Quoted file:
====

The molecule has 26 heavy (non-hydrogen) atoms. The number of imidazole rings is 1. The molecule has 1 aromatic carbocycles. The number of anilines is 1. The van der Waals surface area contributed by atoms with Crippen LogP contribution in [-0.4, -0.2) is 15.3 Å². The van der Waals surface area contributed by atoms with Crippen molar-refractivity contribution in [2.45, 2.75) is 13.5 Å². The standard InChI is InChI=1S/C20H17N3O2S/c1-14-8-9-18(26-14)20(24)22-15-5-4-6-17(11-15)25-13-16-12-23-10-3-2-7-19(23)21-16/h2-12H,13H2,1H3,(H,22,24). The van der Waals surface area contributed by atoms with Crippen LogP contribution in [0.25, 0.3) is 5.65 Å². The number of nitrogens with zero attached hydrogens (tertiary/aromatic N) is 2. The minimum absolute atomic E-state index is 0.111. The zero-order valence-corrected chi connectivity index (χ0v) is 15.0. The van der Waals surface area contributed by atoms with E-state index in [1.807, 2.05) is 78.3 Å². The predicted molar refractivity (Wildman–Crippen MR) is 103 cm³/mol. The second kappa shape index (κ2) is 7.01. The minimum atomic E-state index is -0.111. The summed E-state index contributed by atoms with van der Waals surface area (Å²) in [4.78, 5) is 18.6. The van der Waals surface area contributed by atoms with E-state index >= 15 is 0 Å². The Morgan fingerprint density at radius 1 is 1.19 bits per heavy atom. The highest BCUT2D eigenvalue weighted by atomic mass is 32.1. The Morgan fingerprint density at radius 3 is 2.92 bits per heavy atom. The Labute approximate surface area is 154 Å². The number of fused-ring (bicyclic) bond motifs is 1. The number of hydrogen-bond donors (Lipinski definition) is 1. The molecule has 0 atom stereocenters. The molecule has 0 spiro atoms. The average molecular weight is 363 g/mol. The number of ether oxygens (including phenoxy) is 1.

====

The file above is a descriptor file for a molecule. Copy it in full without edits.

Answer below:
The molecule has 26 heavy (non-hydrogen) atoms. The number of imidazole rings is 1. The molecule has 1 aromatic carbocycles. The number of anilines is 1. The van der Waals surface area contributed by atoms with Crippen LogP contribution in [-0.4, -0.2) is 15.3 Å². The van der Waals surface area contributed by atoms with Crippen molar-refractivity contribution in [2.45, 2.75) is 13.5 Å². The standard InChI is InChI=1S/C20H17N3O2S/c1-14-8-9-18(26-14)20(24)22-15-5-4-6-17(11-15)25-13-16-12-23-10-3-2-7-19(23)21-16/h2-12H,13H2,1H3,(H,22,24). The van der Waals surface area contributed by atoms with Crippen LogP contribution in [0.25, 0.3) is 5.65 Å². The number of nitrogens with zero attached hydrogens (tertiary/aromatic N) is 2. The minimum absolute atomic E-state index is 0.111. The zero-order valence-corrected chi connectivity index (χ0v) is 15.0. The van der Waals surface area contributed by atoms with E-state index in [1.807, 2.05) is 78.3 Å². The predicted molar refractivity (Wildman–Crippen MR) is 103 cm³/mol. The second kappa shape index (κ2) is 7.01. The minimum atomic E-state index is -0.111. The summed E-state index contributed by atoms with van der Waals surface area (Å²) in [4.78, 5) is 18.6. The van der Waals surface area contributed by atoms with E-state index >= 15 is 0 Å². The Morgan fingerprint density at radius 1 is 1.19 bits per heavy atom. The highest BCUT2D eigenvalue weighted by atomic mass is 32.1. The Morgan fingerprint density at radius 3 is 2.92 bits per heavy atom. The Labute approximate surface area is 154 Å². The number of fused-ring (bicyclic) bond motifs is 1. The number of hydrogen-bond donors (Lipinski definition) is 1. The molecule has 0 atom stereocenters. The molecule has 0 spiro atoms. The average molecular weight is 363 g/mol. The number of ether oxygens (including phenoxy) is 1.